1

1

I want to make a 2 qubit circuit such that the non-unitary program will transform the regular basis in the way that:

$|0 0\rangle \to |00\rangle$

$|0 1\rangle \to |01\rangle$

$|10\rangle \to |01\rangle$ (the only one that affected)

$|11\rangle \to |11\rangle$

The only way I think of doing it, is after measuring the circuit I will change the classical outcomes so it will fit the transformation, for example in the classic way I would code:

```
if c[0]==1 & c[1]==0
c[0]==0
c[1]==1
```

but I didn`t find a way to write it in Qiskit language, please help.

Just hint: first q-bit of result is logical product (AND) of both input q-bits, second one is logical sum (OR) of both inputs. AND and OR can be implemented with Toffoli gate. – Martin Vesely – 2019-11-12T17:13:27.927

2The use of "unreversible" and "ununitary" in your question is unusual. All operations on a quantum circuit must be unitary, and therefore reversible. – Jonathan Trousdale – 2019-11-12T20:55:12.557

1Daniel, I agree with @ChainedSymmetry - the question seems confusing. Do you have a classical circuit, and you are wondering how to realize it with quantum (unitary and reversible) gates? A classical circuit made of $\mathsf{AND}$ and $\mathsf{OR}$ gates, such as any bit of combinatorial logic, may be converted to a unitary, reversible circuit that uses Toffoli gates, as Martin mentions. – Mark S – 2019-11-12T21:36:18.720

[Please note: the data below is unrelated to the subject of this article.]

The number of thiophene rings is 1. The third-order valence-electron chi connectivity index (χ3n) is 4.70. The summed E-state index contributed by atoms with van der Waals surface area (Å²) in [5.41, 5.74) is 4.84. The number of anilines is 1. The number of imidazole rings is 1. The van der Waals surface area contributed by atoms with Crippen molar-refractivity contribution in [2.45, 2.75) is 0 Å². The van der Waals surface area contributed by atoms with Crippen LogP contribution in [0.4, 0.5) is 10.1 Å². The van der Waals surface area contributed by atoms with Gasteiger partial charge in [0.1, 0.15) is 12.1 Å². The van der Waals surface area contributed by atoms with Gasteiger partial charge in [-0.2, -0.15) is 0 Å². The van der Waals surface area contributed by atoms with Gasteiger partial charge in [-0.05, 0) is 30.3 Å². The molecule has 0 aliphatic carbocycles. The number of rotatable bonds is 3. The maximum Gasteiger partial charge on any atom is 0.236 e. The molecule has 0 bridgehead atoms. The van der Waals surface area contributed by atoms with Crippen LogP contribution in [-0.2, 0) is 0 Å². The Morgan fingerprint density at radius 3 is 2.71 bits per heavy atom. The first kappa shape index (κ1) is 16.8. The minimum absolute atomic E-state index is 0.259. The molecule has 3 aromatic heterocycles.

1@ChainedSymmetry: It bring to my mind one question: What about reset gate? Naturaly, it is not reversible operation. How does this fit to the concept of quantum computation? – Martin Vesely – 2019-11-12T22:10:18.113

@MartinVesely It's a good question, and DaftWullie gives a good answer here (short answer, you have to take a measurement and possibly bit-flip). I'm guessing this is not easy to implement in hardware, which is why it's only available in IBM Q simulations.

– Jonathan Trousdale – 2019-11-13T03:03:35.297